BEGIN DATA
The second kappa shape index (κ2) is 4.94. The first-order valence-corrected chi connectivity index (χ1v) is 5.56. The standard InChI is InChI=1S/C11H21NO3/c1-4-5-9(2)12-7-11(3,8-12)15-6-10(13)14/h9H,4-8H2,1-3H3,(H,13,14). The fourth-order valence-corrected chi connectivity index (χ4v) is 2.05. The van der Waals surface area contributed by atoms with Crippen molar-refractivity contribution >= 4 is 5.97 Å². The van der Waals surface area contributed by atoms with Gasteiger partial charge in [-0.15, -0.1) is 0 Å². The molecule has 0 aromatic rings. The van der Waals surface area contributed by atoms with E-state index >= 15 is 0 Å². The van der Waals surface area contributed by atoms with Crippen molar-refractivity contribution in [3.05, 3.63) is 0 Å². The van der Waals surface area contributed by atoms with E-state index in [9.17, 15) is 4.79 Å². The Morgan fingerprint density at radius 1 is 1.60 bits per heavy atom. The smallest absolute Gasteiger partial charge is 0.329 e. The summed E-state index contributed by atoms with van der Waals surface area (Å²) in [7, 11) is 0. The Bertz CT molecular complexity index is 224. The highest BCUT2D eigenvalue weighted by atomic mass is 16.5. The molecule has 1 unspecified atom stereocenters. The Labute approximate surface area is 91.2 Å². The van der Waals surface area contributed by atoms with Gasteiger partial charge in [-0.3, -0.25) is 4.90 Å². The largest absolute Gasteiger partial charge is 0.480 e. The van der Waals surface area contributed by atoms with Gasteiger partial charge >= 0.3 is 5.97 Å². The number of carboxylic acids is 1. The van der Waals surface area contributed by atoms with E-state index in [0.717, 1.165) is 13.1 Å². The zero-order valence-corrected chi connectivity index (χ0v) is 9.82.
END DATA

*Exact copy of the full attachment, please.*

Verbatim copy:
The second kappa shape index (κ2) is 4.94. The first-order valence-corrected chi connectivity index (χ1v) is 5.56. The standard InChI is InChI=1S/C11H21NO3/c1-4-5-9(2)12-7-11(3,8-12)15-6-10(13)14/h9H,4-8H2,1-3H3,(H,13,14). The fourth-order valence-corrected chi connectivity index (χ4v) is 2.05. The van der Waals surface area contributed by atoms with Crippen molar-refractivity contribution >= 4 is 5.97 Å². The van der Waals surface area contributed by atoms with Gasteiger partial charge in [-0.15, -0.1) is 0 Å². The molecule has 0 aromatic rings. The van der Waals surface area contributed by atoms with E-state index >= 15 is 0 Å². The van der Waals surface area contributed by atoms with Crippen molar-refractivity contribution in [3.05, 3.63) is 0 Å². The van der Waals surface area contributed by atoms with E-state index in [9.17, 15) is 4.79 Å². The Morgan fingerprint density at radius 1 is 1.60 bits per heavy atom. The smallest absolute Gasteiger partial charge is 0.329 e. The summed E-state index contributed by atoms with van der Waals surface area (Å²) in [7, 11) is 0. The Bertz CT molecular complexity index is 224. The highest BCUT2D eigenvalue weighted by atomic mass is 16.5. The molecule has 1 unspecified atom stereocenters. The Labute approximate surface area is 91.2 Å². The van der Waals surface area contributed by atoms with Gasteiger partial charge in [-0.3, -0.25) is 4.90 Å². The largest absolute Gasteiger partial charge is 0.480 e. The van der Waals surface area contributed by atoms with Gasteiger partial charge >= 0.3 is 5.97 Å². The number of carboxylic acids is 1. The van der Waals surface area contributed by atoms with E-state index in [0.717, 1.165) is 13.1 Å². The zero-order valence-corrected chi connectivity index (χ0v) is 9.82.